Welcome to my blog, which speaks to parents, professionals who work with children, and policy makers. Through stories from my behavioral pediatrics practice (with details changed to protect privacy) I will show how contemporary developmental science can be applied to support parents in their efforts to facilitate their children’s healthy emotional development. I will address factors that converge to obstruct such support. These include limited access to quality mental health care, influences of a powerful health insurance industry and intensive marketing efforts by the pharmaceutical industry.

Friday, February 13, 2015

The Place of Love in Child Therapy



4-year-old Ella climbed on to the couch, into Susan’s lap, wrapping her arms tightly around her mother as Susan lovingly stroked her hair. They sat together in quiet loving embrace before beginning to pick up the toys, as the hour-long visit was coming to an end.

Weeks earlier Susan had wept in my office in anger and frustration. “She never listens,” preceded descriptions of explosive scenes where Ella kicked her mother, and Susan, in a haze of agitation, grabbed her daughter by the shoulders and shook her. At this visit, while Ella played quietly on the floor, Susan described a scene when Ella had told her mother, “I get so sad when you yell at me.” Susan now spoke, both to me and to her daughter, about how they were both having a hard time. Susan understood that just as she was feeling out-of-control in those moments, Ella was similarly stressed, and needed help from her mother in managing her intense feelings. This new understanding led to the moment of loving connection.

At the end of her graphic memoir, Are You My Mother?, Alison Bechdel describes a scene from a well-known case of psychoanalyst D.W.Winnicott., The Piggle. Winnicott sits on the floor with his little patient, Gabrielle, with whom he had worked for almost three years, starting when she was two. “I know you are really shy, “Winnicott says, ”and what you really want to tell me is that you love me.” He writes, “She was very positive in her gesture of assent."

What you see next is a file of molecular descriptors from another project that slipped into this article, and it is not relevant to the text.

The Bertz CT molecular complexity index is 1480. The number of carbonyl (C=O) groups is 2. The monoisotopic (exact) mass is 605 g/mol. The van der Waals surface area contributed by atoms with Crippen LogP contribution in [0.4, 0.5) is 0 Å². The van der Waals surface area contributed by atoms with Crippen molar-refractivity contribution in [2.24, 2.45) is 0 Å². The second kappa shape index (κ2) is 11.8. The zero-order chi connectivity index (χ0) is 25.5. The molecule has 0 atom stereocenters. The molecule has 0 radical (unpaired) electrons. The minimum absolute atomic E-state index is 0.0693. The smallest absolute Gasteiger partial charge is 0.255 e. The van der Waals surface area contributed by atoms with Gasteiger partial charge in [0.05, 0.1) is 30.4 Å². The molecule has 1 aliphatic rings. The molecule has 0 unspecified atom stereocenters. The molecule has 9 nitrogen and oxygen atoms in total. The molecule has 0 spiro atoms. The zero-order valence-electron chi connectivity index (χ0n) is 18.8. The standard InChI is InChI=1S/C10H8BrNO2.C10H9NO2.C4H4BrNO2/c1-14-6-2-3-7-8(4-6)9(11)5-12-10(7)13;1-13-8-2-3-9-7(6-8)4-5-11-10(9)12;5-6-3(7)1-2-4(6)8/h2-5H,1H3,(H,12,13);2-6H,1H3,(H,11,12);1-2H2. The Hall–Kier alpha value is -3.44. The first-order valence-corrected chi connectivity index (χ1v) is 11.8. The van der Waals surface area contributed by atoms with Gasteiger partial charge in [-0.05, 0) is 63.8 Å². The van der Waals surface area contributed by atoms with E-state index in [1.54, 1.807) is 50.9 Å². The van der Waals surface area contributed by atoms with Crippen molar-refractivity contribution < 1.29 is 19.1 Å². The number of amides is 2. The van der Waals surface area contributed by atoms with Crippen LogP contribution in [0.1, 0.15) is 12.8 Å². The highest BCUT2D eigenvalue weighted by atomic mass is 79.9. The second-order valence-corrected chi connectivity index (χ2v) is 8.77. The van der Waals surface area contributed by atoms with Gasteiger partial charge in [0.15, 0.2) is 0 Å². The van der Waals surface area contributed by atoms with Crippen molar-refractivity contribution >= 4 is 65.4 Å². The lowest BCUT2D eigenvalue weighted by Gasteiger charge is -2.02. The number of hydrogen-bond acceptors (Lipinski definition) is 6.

Bechdel, in her last session with her own therapist, who during the course of their years of work together had gotten analytic training, has a similar experience. Her therapist says, “A lot of what we’ve done here has to do with love.” And then, “I know that you love me.” Bechdel sits quietly for a frame, and then says, “I … I do. I love you.”

Ours is a culture of advice. When parents come to me with their young children, they implore me to “tell me what to do.”  Recently I was interviewed on the radio by a child psychiatrist at a well-known New York teaching hospital. He told me that he had written a manual of “parent training” that offers “behavioral tools.” He claimed that when parents struggle with their child’s behavior it is because they “haven’t been taught” and they “don’t know what to do.”

I told him that I begged to disagree. Instead, I adhere to the wisdom of Winnicott, who wrote, “ No theory is acceptable that does not allow for the fact that mothers have always performed this essential function well enough.” As with Susan and Ella, problems occur when parents, for a range of reasons, sometimes including a child’s innate temperament, are stressed, and lose touch with their natural intuition.

Classical psychoanalytic theory supported work with an analyst alone with the child, even as young as two. Contemporary developmental science, with abundant evidence showing that the brain grows in relationships, offers a different perspective. While much of the conceptual framework of a discipline known as infant mental health is founded in psychoanalytic thinking, with the relationship
 being central to growth and healing, it offers a different model of treatment.

In the case of the Piggle,  her mother stayed home, a train ride away, with her new baby while Gabrielle traveled with her father to meet with Winnicott. In contrast, this relatively new and growing discipline of infant mental health supports working with parent and child together. While the brain can change in relationships throughout the lifespan, working with parent and child in the earliest years of life offers the greatest opportunity for change, as the brain is most rapidly growing.